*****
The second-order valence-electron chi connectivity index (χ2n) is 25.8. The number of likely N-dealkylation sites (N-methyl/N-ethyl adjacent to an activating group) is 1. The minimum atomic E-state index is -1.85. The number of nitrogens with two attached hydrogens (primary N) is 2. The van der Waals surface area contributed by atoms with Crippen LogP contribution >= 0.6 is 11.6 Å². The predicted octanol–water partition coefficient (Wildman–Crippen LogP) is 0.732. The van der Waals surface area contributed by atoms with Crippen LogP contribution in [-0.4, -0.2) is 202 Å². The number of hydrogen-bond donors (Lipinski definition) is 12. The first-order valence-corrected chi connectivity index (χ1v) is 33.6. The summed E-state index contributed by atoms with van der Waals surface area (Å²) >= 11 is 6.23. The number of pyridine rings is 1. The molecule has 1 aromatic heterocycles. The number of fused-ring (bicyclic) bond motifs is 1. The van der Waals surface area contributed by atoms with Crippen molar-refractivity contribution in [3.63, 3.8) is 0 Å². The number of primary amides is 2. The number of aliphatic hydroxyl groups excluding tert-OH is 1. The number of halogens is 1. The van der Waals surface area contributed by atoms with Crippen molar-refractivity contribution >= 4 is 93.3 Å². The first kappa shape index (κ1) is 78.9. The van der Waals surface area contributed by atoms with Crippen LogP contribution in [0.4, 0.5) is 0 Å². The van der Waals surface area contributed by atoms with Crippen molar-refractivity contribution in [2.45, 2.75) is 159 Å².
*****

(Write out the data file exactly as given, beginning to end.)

The second-order valence-electron chi connectivity index (χ2n) is 25.8. The number of likely N-dealkylation sites (N-methyl/N-ethyl adjacent to an activating group) is 1. The minimum atomic E-state index is -1.85. The number of nitrogens with two attached hydrogens (primary N) is 2. The van der Waals surface area contributed by atoms with Crippen LogP contribution >= 0.6 is 11.6 Å². The predicted octanol–water partition coefficient (Wildman–Crippen LogP) is 0.732. The van der Waals surface area contributed by atoms with Crippen LogP contribution in [-0.4, -0.2) is 202 Å². The number of hydrogen-bond donors (Lipinski definition) is 12. The first-order valence-corrected chi connectivity index (χ1v) is 33.6. The summed E-state index contributed by atoms with van der Waals surface area (Å²) >= 11 is 6.23. The number of pyridine rings is 1. The molecule has 1 aromatic heterocycles. The number of fused-ring (bicyclic) bond motifs is 1. The van der Waals surface area contributed by atoms with Crippen molar-refractivity contribution in [3.63, 3.8) is 0 Å². The number of primary amides is 2. The number of aliphatic hydroxyl groups excluding tert-OH is 1. The number of halogens is 1. The van der Waals surface area contributed by atoms with Crippen molar-refractivity contribution >= 4 is 93.3 Å². The first kappa shape index (κ1) is 78.9. The van der Waals surface area contributed by atoms with Crippen LogP contribution in [0.4, 0.5) is 0 Å². The van der Waals surface area contributed by atoms with Crippen molar-refractivity contribution in [2.45, 2.75) is 159 Å².